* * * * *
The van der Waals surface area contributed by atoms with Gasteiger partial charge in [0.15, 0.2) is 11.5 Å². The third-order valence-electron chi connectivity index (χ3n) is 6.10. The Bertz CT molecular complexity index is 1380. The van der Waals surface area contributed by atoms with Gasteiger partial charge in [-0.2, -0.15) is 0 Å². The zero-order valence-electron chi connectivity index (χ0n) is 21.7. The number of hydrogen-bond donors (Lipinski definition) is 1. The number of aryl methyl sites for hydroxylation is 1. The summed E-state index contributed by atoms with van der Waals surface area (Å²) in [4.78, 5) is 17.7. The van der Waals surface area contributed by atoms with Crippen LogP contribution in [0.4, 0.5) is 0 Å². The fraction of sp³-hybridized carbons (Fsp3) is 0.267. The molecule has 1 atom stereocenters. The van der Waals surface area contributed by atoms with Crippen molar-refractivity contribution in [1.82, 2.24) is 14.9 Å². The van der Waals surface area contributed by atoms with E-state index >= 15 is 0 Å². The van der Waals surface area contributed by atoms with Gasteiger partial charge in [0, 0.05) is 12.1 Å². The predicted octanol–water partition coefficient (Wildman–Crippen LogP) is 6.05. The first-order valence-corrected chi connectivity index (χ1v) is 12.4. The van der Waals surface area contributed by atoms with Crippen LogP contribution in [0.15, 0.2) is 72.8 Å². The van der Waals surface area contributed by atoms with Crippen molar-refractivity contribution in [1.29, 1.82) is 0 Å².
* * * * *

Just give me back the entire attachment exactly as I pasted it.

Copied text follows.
The van der Waals surface area contributed by atoms with Gasteiger partial charge in [0.15, 0.2) is 11.5 Å². The third-order valence-electron chi connectivity index (χ3n) is 6.10. The Bertz CT molecular complexity index is 1380. The van der Waals surface area contributed by atoms with Gasteiger partial charge in [-0.2, -0.15) is 0 Å². The zero-order valence-electron chi connectivity index (χ0n) is 21.7. The number of hydrogen-bond donors (Lipinski definition) is 1. The number of aryl methyl sites for hydroxylation is 1. The summed E-state index contributed by atoms with van der Waals surface area (Å²) in [4.78, 5) is 17.7. The van der Waals surface area contributed by atoms with Crippen LogP contribution in [0.4, 0.5) is 0 Å². The fraction of sp³-hybridized carbons (Fsp3) is 0.267. The molecule has 1 atom stereocenters. The van der Waals surface area contributed by atoms with Crippen molar-refractivity contribution in [1.82, 2.24) is 14.9 Å². The van der Waals surface area contributed by atoms with E-state index >= 15 is 0 Å². The van der Waals surface area contributed by atoms with Gasteiger partial charge in [0, 0.05) is 12.1 Å². The predicted octanol–water partition coefficient (Wildman–Crippen LogP) is 6.05. The first-order valence-corrected chi connectivity index (χ1v) is 12.4. The van der Waals surface area contributed by atoms with Crippen LogP contribution in [0.15, 0.2) is 72.8 Å². The van der Waals surface area contributed by atoms with Crippen molar-refractivity contribution in [1.29, 1.82) is 0 Å².